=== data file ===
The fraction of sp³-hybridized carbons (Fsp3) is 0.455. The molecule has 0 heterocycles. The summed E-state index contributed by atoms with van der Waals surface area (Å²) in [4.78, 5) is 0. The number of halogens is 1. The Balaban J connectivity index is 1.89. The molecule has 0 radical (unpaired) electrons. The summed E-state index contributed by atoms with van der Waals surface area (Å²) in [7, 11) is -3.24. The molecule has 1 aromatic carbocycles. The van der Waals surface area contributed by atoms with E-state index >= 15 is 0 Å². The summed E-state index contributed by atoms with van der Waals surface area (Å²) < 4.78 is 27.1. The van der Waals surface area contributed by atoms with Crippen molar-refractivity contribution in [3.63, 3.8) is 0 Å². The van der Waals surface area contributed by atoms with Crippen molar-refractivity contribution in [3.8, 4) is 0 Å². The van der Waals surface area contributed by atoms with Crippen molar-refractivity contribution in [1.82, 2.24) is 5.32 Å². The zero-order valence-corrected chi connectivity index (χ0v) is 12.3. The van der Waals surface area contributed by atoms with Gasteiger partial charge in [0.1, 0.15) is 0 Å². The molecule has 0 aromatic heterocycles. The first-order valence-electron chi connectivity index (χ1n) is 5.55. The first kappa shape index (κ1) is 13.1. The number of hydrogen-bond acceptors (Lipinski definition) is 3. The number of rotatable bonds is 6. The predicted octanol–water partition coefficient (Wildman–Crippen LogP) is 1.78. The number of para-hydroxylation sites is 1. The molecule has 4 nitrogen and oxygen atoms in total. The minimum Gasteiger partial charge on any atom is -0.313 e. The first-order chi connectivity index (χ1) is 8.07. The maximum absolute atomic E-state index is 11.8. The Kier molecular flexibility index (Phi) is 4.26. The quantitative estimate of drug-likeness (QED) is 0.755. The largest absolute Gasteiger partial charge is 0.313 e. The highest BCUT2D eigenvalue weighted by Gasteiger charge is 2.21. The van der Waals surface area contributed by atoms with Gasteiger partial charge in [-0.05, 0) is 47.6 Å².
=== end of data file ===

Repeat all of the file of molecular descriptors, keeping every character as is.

The fraction of sp³-hybridized carbons (Fsp3) is 0.455. The molecule has 0 heterocycles. The summed E-state index contributed by atoms with van der Waals surface area (Å²) in [4.78, 5) is 0. The number of halogens is 1. The Balaban J connectivity index is 1.89. The molecule has 0 radical (unpaired) electrons. The summed E-state index contributed by atoms with van der Waals surface area (Å²) in [7, 11) is -3.24. The molecule has 1 aromatic carbocycles. The van der Waals surface area contributed by atoms with E-state index >= 15 is 0 Å². The summed E-state index contributed by atoms with van der Waals surface area (Å²) < 4.78 is 27.1. The van der Waals surface area contributed by atoms with Crippen molar-refractivity contribution in [3.63, 3.8) is 0 Å². The van der Waals surface area contributed by atoms with Crippen molar-refractivity contribution in [3.8, 4) is 0 Å². The van der Waals surface area contributed by atoms with Crippen molar-refractivity contribution in [1.82, 2.24) is 5.32 Å². The zero-order valence-corrected chi connectivity index (χ0v) is 12.3. The van der Waals surface area contributed by atoms with Gasteiger partial charge in [0.1, 0.15) is 0 Å². The molecule has 0 aromatic heterocycles. The first-order valence-electron chi connectivity index (χ1n) is 5.55. The first kappa shape index (κ1) is 13.1. The number of hydrogen-bond acceptors (Lipinski definition) is 3. The number of rotatable bonds is 6. The predicted octanol–water partition coefficient (Wildman–Crippen LogP) is 1.78. The number of para-hydroxylation sites is 1. The molecule has 4 nitrogen and oxygen atoms in total. The minimum Gasteiger partial charge on any atom is -0.313 e. The first-order chi connectivity index (χ1) is 8.07. The maximum absolute atomic E-state index is 11.8. The Kier molecular flexibility index (Phi) is 4.26. The quantitative estimate of drug-likeness (QED) is 0.755. The largest absolute Gasteiger partial charge is 0.313 e. The highest BCUT2D eigenvalue weighted by Gasteiger charge is 2.21. The van der Waals surface area contributed by atoms with Gasteiger partial charge in [-0.05, 0) is 47.6 Å².